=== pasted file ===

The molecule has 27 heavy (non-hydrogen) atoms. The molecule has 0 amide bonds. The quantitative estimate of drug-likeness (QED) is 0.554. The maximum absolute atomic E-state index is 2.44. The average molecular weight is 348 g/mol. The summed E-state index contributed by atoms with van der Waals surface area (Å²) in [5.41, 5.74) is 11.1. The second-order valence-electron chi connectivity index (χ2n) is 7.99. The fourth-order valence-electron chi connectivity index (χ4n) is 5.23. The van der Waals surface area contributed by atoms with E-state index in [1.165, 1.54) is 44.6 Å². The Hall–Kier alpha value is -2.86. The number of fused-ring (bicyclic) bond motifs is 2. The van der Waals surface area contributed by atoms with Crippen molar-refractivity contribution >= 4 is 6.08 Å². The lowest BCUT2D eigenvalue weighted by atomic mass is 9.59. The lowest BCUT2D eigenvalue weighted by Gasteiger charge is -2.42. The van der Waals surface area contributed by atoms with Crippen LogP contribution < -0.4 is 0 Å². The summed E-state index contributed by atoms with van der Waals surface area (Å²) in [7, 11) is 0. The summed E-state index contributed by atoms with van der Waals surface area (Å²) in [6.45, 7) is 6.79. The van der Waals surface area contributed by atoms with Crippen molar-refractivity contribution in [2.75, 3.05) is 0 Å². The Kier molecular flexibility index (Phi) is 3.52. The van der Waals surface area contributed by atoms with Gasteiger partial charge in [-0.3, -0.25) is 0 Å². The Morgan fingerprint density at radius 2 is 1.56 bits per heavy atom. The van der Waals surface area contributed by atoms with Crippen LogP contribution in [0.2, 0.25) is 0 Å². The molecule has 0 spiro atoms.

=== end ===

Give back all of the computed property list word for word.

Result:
The molecule has 27 heavy (non-hydrogen) atoms. The molecule has 0 amide bonds. The quantitative estimate of drug-likeness (QED) is 0.554. The maximum absolute atomic E-state index is 2.44. The average molecular weight is 348 g/mol. The summed E-state index contributed by atoms with van der Waals surface area (Å²) in [5.41, 5.74) is 11.1. The second-order valence-electron chi connectivity index (χ2n) is 7.99. The fourth-order valence-electron chi connectivity index (χ4n) is 5.23. The van der Waals surface area contributed by atoms with E-state index in [1.165, 1.54) is 44.6 Å². The Hall–Kier alpha value is -2.86. The number of fused-ring (bicyclic) bond motifs is 2. The van der Waals surface area contributed by atoms with Crippen molar-refractivity contribution >= 4 is 6.08 Å². The lowest BCUT2D eigenvalue weighted by atomic mass is 9.59. The lowest BCUT2D eigenvalue weighted by Gasteiger charge is -2.42. The van der Waals surface area contributed by atoms with Crippen LogP contribution < -0.4 is 0 Å². The summed E-state index contributed by atoms with van der Waals surface area (Å²) in [7, 11) is 0. The summed E-state index contributed by atoms with van der Waals surface area (Å²) in [6.45, 7) is 6.79. The van der Waals surface area contributed by atoms with Crippen molar-refractivity contribution in [2.75, 3.05) is 0 Å². The Kier molecular flexibility index (Phi) is 3.52. The van der Waals surface area contributed by atoms with Gasteiger partial charge in [-0.3, -0.25) is 0 Å². The Morgan fingerprint density at radius 2 is 1.56 bits per heavy atom. The van der Waals surface area contributed by atoms with Crippen LogP contribution in [0.2, 0.25) is 0 Å². The molecule has 0 spiro atoms.